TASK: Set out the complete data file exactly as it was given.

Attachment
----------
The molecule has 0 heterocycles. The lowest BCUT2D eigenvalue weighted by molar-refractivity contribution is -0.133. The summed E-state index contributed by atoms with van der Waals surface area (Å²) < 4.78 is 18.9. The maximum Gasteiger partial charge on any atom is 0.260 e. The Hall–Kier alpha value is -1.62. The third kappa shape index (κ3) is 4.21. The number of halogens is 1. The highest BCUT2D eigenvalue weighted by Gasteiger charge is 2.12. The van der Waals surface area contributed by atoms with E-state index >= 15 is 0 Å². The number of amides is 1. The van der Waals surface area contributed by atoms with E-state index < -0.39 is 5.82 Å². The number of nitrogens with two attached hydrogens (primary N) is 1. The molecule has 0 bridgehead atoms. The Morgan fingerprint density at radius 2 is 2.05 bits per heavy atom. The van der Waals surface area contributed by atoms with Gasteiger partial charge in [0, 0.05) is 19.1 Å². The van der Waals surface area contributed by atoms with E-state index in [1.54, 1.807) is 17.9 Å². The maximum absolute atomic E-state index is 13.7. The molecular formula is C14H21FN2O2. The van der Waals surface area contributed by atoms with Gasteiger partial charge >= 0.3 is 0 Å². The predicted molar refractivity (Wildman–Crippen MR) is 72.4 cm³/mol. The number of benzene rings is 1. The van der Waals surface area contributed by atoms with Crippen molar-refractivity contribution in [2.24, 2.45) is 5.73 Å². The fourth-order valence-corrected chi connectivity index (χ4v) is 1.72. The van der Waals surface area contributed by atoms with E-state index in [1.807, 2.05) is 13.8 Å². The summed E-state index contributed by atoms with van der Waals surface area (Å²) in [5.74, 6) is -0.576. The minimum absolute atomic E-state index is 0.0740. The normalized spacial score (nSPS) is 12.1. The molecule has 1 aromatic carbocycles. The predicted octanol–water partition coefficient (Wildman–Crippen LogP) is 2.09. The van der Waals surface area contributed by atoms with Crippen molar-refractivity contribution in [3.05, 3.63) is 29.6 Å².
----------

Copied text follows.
The molecule has 0 heterocycles. The lowest BCUT2D eigenvalue weighted by molar-refractivity contribution is -0.133. The summed E-state index contributed by atoms with van der Waals surface area (Å²) < 4.78 is 18.9. The maximum Gasteiger partial charge on any atom is 0.260 e. The Hall–Kier alpha value is -1.62. The third kappa shape index (κ3) is 4.21. The number of halogens is 1. The highest BCUT2D eigenvalue weighted by Gasteiger charge is 2.12. The van der Waals surface area contributed by atoms with E-state index >= 15 is 0 Å². The number of amides is 1. The van der Waals surface area contributed by atoms with E-state index < -0.39 is 5.82 Å². The number of nitrogens with two attached hydrogens (primary N) is 1. The molecule has 0 bridgehead atoms. The Morgan fingerprint density at radius 2 is 2.05 bits per heavy atom. The van der Waals surface area contributed by atoms with Gasteiger partial charge in [0, 0.05) is 19.1 Å². The van der Waals surface area contributed by atoms with E-state index in [1.54, 1.807) is 17.9 Å². The maximum absolute atomic E-state index is 13.7. The molecular formula is C14H21FN2O2. The van der Waals surface area contributed by atoms with Gasteiger partial charge >= 0.3 is 0 Å². The predicted molar refractivity (Wildman–Crippen MR) is 72.4 cm³/mol. The number of benzene rings is 1. The van der Waals surface area contributed by atoms with Crippen molar-refractivity contribution in [2.24, 2.45) is 5.73 Å². The fourth-order valence-corrected chi connectivity index (χ4v) is 1.72. The van der Waals surface area contributed by atoms with E-state index in [1.807, 2.05) is 13.8 Å². The summed E-state index contributed by atoms with van der Waals surface area (Å²) in [5.74, 6) is -0.576. The minimum absolute atomic E-state index is 0.0740. The normalized spacial score (nSPS) is 12.1. The molecule has 1 aromatic carbocycles. The predicted octanol–water partition coefficient (Wildman–Crippen LogP) is 2.09. The van der Waals surface area contributed by atoms with Crippen molar-refractivity contribution in [3.05, 3.63) is 29.6 Å².